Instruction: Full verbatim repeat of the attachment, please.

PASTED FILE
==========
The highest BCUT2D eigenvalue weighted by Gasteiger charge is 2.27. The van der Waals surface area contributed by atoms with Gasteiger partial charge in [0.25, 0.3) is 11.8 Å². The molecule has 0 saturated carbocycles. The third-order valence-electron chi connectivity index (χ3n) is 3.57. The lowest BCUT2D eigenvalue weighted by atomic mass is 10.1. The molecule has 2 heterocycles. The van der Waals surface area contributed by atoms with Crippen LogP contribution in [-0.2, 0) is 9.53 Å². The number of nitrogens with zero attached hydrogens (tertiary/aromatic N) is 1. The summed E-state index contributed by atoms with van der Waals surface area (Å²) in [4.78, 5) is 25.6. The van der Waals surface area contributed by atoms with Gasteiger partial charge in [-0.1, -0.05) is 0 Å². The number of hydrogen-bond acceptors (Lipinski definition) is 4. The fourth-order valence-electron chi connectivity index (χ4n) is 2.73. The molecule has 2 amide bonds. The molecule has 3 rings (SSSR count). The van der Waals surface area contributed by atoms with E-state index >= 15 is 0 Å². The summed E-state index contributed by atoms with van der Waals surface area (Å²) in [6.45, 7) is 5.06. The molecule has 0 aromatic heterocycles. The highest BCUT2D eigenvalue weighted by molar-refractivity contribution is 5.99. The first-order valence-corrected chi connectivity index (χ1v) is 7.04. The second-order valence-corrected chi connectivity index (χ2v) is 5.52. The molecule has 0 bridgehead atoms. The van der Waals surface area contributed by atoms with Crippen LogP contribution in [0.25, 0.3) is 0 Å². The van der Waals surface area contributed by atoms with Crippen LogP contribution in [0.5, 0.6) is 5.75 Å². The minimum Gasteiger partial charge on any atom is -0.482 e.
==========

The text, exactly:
The highest BCUT2D eigenvalue weighted by Gasteiger charge is 2.27. The van der Waals surface area contributed by atoms with Gasteiger partial charge in [0.25, 0.3) is 11.8 Å². The molecule has 0 saturated carbocycles. The third-order valence-electron chi connectivity index (χ3n) is 3.57. The lowest BCUT2D eigenvalue weighted by atomic mass is 10.1. The molecule has 2 heterocycles. The van der Waals surface area contributed by atoms with Crippen LogP contribution in [-0.2, 0) is 9.53 Å². The number of nitrogens with zero attached hydrogens (tertiary/aromatic N) is 1. The summed E-state index contributed by atoms with van der Waals surface area (Å²) in [4.78, 5) is 25.6. The van der Waals surface area contributed by atoms with Gasteiger partial charge in [-0.1, -0.05) is 0 Å². The number of hydrogen-bond acceptors (Lipinski definition) is 4. The fourth-order valence-electron chi connectivity index (χ4n) is 2.73. The molecule has 2 amide bonds. The molecule has 3 rings (SSSR count). The van der Waals surface area contributed by atoms with E-state index >= 15 is 0 Å². The summed E-state index contributed by atoms with van der Waals surface area (Å²) in [6.45, 7) is 5.06. The molecule has 0 aromatic heterocycles. The highest BCUT2D eigenvalue weighted by molar-refractivity contribution is 5.99. The first-order valence-corrected chi connectivity index (χ1v) is 7.04. The second-order valence-corrected chi connectivity index (χ2v) is 5.52. The molecule has 0 bridgehead atoms. The van der Waals surface area contributed by atoms with Crippen LogP contribution in [0.25, 0.3) is 0 Å². The van der Waals surface area contributed by atoms with Crippen LogP contribution in [0.5, 0.6) is 5.75 Å². The minimum Gasteiger partial charge on any atom is -0.482 e.